"Not a moment too soon," he said. "It's important to schedule your Lifetime Achievement Award before your first face-lift."
She laughed. "I didn't know that. Lucky it turned out that way. Although if I had the lift first, I might still be considered a girl genius."
"You're still my girl genius," Jeffrey told her, and gave her arm a squeeze. "Just remember, I knew you when." The elevator reached their floor. "And now, see how it feels to really hit the big time," Jeffrey told her.
Before the stainless and brass art deco doors opened, he bent down and kissed her cheek, careful not to spoil her maquillage. How lucky she was to have the kind of man who understood when a kiss was welcome but smeared makeup was not! Yes, she was very lucky, and very happy, she thought. Everything in her life was as perfect as it could be, except for her condition. But maybe Dr. Goldman would have news that would...she stopped herself. No sense thinking about what Jeffrey called "her obsession" now. She'd promised herself and her husband that tonight was one night she'd enjoy to the utmost.
As the elevator doors rolled aside, Karen looked up to see Nan Kempner and Mrs. Gordon Getty, fashion machers and society fund-raisers, standing side by side, both of them in Yves Saint Laurent. "You'd think they could have put on one of my little numbers," Karen hissed to Jeffrey, while she kept the smile firmly planted on her face.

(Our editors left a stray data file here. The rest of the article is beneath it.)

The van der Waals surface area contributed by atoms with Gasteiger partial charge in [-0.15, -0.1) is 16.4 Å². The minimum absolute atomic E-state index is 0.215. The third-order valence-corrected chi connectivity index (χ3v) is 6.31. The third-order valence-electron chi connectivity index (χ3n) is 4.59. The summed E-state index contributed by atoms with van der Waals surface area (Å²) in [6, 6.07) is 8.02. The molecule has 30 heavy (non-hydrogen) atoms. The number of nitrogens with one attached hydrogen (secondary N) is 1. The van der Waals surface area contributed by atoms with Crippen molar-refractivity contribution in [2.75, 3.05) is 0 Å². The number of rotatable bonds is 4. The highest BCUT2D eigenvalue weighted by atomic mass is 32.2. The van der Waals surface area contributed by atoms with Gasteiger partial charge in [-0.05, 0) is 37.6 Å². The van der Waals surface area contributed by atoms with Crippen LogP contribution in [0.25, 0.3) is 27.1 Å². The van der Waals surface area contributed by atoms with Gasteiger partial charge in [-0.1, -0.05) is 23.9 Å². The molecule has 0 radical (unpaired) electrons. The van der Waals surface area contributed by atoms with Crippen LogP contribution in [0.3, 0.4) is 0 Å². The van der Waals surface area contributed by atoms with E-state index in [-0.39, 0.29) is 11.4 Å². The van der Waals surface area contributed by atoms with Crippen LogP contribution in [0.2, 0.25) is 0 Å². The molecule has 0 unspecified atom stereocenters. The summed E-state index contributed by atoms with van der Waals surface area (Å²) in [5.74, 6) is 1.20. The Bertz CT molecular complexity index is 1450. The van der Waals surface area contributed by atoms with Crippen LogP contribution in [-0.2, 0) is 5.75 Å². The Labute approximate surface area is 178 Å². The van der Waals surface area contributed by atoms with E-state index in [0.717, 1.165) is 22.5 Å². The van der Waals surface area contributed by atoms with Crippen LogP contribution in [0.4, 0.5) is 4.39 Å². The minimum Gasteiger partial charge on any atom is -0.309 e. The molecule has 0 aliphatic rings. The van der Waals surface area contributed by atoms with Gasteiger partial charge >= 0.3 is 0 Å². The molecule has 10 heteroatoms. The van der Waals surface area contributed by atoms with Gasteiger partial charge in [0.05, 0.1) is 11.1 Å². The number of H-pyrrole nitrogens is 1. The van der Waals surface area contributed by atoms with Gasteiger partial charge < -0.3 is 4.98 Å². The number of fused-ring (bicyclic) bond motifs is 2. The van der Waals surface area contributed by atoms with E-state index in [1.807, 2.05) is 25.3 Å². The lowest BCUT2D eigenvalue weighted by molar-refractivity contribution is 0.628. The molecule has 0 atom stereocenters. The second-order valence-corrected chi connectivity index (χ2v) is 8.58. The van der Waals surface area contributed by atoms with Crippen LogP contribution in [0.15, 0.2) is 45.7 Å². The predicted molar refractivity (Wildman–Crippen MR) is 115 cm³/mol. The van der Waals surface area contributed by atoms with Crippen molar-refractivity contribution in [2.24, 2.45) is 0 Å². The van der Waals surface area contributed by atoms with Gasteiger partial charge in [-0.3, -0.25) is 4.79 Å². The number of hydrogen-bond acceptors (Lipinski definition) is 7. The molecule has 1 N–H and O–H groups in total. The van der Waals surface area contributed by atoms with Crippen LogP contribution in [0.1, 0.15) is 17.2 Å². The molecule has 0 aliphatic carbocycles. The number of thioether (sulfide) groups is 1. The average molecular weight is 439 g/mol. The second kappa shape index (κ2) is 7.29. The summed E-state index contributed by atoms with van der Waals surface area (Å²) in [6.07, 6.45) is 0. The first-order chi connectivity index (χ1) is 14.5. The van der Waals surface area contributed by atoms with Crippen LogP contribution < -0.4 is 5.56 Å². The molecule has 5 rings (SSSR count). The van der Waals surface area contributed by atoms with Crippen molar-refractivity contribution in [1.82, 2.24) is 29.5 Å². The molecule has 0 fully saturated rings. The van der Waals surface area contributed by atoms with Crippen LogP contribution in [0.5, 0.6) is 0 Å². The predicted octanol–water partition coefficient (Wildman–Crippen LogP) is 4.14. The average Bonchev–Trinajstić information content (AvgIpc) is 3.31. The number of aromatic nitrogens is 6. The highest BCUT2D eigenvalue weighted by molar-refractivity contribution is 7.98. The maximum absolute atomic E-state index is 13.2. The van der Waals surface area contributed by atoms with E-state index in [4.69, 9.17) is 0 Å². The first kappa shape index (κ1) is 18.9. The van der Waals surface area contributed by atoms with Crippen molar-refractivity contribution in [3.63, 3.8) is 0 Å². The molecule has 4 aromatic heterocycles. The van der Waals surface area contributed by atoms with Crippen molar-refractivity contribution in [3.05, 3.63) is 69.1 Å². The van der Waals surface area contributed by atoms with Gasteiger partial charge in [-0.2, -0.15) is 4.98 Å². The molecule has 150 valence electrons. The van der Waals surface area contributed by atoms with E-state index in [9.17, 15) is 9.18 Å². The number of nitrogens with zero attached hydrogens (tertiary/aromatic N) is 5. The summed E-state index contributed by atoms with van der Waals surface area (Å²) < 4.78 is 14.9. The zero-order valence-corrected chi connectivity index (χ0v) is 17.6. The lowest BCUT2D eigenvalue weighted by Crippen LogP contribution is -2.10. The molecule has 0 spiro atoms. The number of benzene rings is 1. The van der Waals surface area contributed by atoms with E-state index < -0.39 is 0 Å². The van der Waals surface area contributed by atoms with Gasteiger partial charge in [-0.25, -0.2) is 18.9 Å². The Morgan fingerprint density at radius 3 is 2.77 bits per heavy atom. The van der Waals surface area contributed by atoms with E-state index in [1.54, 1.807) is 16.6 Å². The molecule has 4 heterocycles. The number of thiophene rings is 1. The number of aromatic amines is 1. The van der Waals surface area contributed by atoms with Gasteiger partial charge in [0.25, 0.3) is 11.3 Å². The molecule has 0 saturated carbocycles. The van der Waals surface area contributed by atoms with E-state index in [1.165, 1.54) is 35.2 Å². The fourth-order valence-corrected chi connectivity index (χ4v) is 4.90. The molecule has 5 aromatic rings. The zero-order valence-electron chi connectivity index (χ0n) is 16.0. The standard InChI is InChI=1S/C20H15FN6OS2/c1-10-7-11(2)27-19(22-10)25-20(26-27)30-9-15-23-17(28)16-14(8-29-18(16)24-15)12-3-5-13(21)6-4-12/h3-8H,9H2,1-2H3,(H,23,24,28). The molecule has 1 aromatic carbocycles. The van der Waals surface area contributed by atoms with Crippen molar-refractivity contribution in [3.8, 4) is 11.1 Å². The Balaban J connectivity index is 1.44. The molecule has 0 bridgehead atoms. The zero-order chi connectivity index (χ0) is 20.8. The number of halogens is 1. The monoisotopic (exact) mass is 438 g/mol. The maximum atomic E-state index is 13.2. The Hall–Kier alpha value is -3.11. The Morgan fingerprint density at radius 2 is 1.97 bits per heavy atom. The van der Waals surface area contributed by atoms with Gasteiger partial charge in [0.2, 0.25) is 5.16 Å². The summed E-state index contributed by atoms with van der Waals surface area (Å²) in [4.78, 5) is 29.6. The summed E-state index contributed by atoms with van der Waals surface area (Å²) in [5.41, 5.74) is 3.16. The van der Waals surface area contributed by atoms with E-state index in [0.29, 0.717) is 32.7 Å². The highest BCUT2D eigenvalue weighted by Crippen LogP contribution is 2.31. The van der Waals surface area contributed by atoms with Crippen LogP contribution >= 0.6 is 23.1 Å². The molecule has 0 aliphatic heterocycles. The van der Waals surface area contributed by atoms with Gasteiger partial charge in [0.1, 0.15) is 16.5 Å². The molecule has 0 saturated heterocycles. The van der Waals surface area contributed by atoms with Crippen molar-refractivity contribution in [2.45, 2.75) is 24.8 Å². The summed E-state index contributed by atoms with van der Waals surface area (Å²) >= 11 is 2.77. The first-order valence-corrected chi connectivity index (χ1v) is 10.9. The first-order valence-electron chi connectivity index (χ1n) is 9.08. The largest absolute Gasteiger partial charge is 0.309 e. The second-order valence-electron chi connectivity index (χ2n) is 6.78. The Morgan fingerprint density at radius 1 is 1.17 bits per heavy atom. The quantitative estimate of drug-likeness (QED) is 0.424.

"Honey, you've never done glitz like Saint Laurent does," Jeffrey reminded her, and, comforted, she sailed out and air-kissed the two women. One was in an oyster white satin floor-length sheath with gold braid and a tasseled belt -- a lot like curtain trimming, Karen thought. Perhaps Scarlett O'Hara had been at the portieres again. The other was in black lace shot with what looked like silver, though since it was on Mrs. Getty, it must be platinum, Karen joked to herself. Both women took their fashion seriously: Nan Kempner had once admitted in an interview that as a girl she had "cried and cried" at Saint Laurent's when she saw a white mink-trimmed suit too expensive for her allowance. The legend was that Yves himself had come down to meet the girl who cried so hard.
The foyer was already crowded with the usual backdrop of men in exquisite black wool and women in every sort of fabric and color. Funny how men always clung to a uniform. Only the Duke of Windsor had the fashion nerve to wear colored formal wear; midnight blue rather than black. But if men didn't display much overt fashion, they certainly controlled this world. Despite her success, and the success of a few other women designers, Karen knew that the business was owned and controlled by men. And most of those in control were here tonight.